“And usually, when you talk about a Mass Effect, or a Dragon Age, people invariably end up talking about the plots or the points, and it’s very refreshing, when people talk about Anthem, they talk about flying or fighting monsters, or the gear, the Javelins, and it’s been a great opportunity for us to put gameplay first.”
It’s also interesting to note that while open world and online gaming aren’t considered to be in Bioware’s wheelhouse, the studio isn’t entirely without experience in these fields. Mass Effect 3’s multiplayer has often been cited as an important influence on the direction of Anthem as well as a relatively underrated element of that game’s release, while the Austin team has been able to pass on its best knowledge of maintaining a live game experience. “Our team in Austin, working on The Old Republic, they have a lot of experience doing this,” Warner agrees. “So, it’s really just leveraging different team members to get the right expertise.”
In terms of developing a live world narrative, probably the best example of the form right now if Epic’s Fortnite. While it’s quite clearly playing in the burgeoning Battle Royale space, Fortnite’s ability to leverage an ongoing story throughout its seasons of content – of its introduction of new elements to a single map space that develops around the players without disrupting the core ethos of play – is clearly going to have influence all throughout this genre. Warner doesn’t get too much into how Anthem will tackle shared world events,
but Bioware seems to be putting a plan in place, recognising how impactful those kinds of meta-stories can be to convincing us we should spend more time in the world. “We’re looking at it as kind of a holistic experience, and making sure that we’re paying attention to, and doing things that will engage players across the board,” Warner says. “Everybody’s got kind of a different motivation. Providing lots of interesting reasons to come back.”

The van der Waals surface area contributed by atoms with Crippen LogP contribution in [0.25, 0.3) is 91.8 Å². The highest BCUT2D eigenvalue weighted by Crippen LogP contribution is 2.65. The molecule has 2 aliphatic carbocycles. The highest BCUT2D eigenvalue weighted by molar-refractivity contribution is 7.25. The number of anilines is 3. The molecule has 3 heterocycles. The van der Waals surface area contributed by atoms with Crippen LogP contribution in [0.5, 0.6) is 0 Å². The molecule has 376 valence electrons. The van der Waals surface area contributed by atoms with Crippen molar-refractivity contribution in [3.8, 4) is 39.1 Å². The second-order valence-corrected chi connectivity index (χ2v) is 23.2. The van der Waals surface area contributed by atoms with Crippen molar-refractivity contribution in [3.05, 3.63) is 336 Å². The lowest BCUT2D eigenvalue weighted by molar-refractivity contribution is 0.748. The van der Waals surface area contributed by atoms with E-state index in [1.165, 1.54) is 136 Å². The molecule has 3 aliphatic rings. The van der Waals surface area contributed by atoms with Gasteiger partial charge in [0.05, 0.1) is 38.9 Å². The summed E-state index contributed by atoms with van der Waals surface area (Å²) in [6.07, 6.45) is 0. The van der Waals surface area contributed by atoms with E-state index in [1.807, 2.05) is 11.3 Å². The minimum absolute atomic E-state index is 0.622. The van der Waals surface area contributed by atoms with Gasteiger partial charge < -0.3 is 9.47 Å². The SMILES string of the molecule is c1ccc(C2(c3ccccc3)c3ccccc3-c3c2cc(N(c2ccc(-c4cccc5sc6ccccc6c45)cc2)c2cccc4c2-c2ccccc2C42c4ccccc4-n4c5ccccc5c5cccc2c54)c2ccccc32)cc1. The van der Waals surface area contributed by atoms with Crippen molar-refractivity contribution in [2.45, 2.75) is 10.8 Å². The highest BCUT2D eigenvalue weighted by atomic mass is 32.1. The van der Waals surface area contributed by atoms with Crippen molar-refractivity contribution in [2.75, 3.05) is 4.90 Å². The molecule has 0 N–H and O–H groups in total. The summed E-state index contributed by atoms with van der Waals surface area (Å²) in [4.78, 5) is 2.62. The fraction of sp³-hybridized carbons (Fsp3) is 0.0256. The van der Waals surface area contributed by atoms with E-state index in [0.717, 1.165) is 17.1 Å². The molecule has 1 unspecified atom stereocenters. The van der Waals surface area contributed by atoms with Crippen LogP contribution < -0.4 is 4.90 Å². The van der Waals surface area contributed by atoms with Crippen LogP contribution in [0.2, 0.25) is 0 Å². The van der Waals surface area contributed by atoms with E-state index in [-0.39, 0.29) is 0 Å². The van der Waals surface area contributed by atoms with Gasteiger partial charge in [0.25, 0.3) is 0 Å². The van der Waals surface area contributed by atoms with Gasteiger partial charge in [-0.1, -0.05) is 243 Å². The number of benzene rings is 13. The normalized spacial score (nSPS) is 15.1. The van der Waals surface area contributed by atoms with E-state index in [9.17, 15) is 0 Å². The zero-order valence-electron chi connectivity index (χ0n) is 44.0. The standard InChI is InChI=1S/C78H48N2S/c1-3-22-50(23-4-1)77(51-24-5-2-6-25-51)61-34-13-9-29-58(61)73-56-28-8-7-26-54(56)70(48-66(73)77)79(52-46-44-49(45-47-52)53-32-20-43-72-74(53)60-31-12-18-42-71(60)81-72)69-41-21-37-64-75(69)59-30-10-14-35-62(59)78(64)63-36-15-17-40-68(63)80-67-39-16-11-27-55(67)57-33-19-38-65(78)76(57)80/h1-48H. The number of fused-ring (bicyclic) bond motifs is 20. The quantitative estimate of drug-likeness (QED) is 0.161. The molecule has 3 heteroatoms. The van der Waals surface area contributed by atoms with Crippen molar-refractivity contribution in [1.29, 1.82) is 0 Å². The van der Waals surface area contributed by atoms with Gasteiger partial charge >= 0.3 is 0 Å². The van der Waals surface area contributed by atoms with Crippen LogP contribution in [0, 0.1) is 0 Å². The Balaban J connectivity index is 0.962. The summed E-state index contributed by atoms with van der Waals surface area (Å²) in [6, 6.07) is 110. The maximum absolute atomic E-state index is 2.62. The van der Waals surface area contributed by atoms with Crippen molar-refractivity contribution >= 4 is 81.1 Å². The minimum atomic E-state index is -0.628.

Importantly though, so much of this is up to us as players to engage with or not. Many Bioware fans have been drawn to the studio’s work because it is about solo adventures and immersing yourself in a world. Whether or not that immersion will be broken by the presence of other players, we’re not sure. From our experience, we suspect it will simply require a different flavour of suspension of disbelief to buy into it all. That all said, you can play solo if you want to. “You can choose to play through the campaign as single player,” Warner confirms. “You go into your options and you set this for invite-only experience. And, you know, you can do that, and it’s completely viable. But it really does shine and sing when you’ve got full support.”